Beards signal masculine traits. That’s pretty obvious since only men generally can grow facial hair. But why do men grow beards in the first place? Evolutionary biologists believe that beards evolved in order to signal dominance and aggression. In order to assess if such a theory still carries weight in the modern world, researchers devised a series of experiments in which participants had to assess the emotions of bearded and shaven men. Turns out that sporting a beard makes men appear more aggressive and masculine if they’re frowning, but also more prosocial if they’re smiling.
“The beard is arguably one of the most obvious signals of masculinity in humans. Almost 150 years ago, Darwin suggested that beards evolved to communicate formidability to other males, but no studies have investigated whether beards enhance recognition of threatening expressions, such as anger,” wrote the authors of the new study published in the journal Psychological Science.
Australian researchers at the University of New England and the University of Queensland recruited 227 adults who were shown the portraits of various men in four situations or poses: clean-shaven and displaying happiness; clean-shaven and displaying anger; bearded and displaying happiness; and bearded and displaying anger. The same men were used in different poses in order to eliminate biases introduced by facial-structure of expression differences between men who choose to always stay bearded or shaven.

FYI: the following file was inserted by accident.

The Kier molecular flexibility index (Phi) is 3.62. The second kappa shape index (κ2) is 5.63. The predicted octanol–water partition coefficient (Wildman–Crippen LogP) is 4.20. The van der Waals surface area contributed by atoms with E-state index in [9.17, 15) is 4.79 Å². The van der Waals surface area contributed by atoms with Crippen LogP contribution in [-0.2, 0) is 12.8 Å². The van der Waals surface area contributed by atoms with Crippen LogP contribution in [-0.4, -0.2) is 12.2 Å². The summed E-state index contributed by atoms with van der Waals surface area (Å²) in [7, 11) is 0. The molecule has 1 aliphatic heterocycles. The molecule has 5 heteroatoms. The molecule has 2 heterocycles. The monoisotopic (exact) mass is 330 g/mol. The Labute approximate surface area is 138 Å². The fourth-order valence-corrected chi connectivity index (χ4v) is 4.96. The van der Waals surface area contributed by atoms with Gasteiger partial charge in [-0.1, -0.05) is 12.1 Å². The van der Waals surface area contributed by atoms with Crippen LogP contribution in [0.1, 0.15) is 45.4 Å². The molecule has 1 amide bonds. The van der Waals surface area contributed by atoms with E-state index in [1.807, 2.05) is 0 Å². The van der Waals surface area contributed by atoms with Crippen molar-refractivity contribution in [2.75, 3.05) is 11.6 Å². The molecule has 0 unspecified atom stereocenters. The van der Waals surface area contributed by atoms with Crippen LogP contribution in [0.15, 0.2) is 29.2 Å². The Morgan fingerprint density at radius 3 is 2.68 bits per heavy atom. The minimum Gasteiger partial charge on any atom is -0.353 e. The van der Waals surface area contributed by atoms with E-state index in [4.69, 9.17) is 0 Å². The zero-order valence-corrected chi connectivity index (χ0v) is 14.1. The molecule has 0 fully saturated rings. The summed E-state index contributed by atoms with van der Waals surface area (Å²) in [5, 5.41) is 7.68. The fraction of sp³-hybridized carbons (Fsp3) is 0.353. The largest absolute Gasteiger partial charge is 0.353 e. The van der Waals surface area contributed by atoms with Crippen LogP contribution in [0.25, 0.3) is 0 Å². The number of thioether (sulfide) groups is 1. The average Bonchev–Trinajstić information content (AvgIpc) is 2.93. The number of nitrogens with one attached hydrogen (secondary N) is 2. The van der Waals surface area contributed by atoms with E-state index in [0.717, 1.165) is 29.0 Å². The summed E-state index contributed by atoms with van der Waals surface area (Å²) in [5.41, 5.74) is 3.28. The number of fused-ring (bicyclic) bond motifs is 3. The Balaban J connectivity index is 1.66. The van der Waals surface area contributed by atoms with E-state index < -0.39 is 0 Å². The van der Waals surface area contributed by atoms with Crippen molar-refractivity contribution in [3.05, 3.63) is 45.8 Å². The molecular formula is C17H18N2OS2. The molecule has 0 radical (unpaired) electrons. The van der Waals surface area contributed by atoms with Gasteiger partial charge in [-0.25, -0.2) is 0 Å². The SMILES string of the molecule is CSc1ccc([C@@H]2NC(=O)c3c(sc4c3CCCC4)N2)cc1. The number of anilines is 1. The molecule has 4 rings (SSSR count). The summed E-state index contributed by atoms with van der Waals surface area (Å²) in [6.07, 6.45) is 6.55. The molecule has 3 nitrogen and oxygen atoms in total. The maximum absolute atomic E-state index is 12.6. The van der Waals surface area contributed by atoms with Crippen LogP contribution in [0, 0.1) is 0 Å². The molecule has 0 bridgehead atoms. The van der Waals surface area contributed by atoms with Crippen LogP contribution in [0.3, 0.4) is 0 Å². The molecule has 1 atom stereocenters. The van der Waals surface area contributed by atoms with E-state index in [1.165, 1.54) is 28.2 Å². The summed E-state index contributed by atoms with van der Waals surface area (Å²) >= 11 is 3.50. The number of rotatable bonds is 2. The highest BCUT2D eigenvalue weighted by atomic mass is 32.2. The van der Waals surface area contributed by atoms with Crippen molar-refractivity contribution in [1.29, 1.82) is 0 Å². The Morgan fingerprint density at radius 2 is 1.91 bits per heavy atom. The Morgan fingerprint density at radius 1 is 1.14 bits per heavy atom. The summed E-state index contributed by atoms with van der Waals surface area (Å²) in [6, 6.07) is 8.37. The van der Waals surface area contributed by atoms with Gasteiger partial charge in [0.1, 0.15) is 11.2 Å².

Each participant had to rate as quickly as possible whether the face they were shown displayed happiness or anger. The results suggest that people were significantly faster at classifying angry bearded photos. The researchers hypothesize that the beard enhances visual cues associated with anger in other people. Meanwhile, the participants were quicker to classify clean-shaven faces as happy.
In a follow-up study, the researchers swapped the angry faces for sad faces, finding that the participants were slower to recognize sad expressions on bearded faces than on clean-shaven faces. This showed that the recognition advantage for angry bearded faces does not generalize to all negative expressions.
In yet another experiment, the researchers wanted to investigate if this time there were any benefits associated with positive bearded faces. The authors asked 450 participants to rate the faces used in the first experiment on measures on aggressiveness, masculinity, and prosociality. Not surprising at all, the bearded faces were rated higher for masculinity and aggressiveness than the clean-shaved faces. However, the researchers also found that bearded faces were rated higher for prosocial behavior when they were accompanied by a smile.
So, what this study seems to suggest is that wearing a beard can both intimidate other men but also inspire more warmth and friendliness depending on the person’s facial expression. Hipsters might be on to something.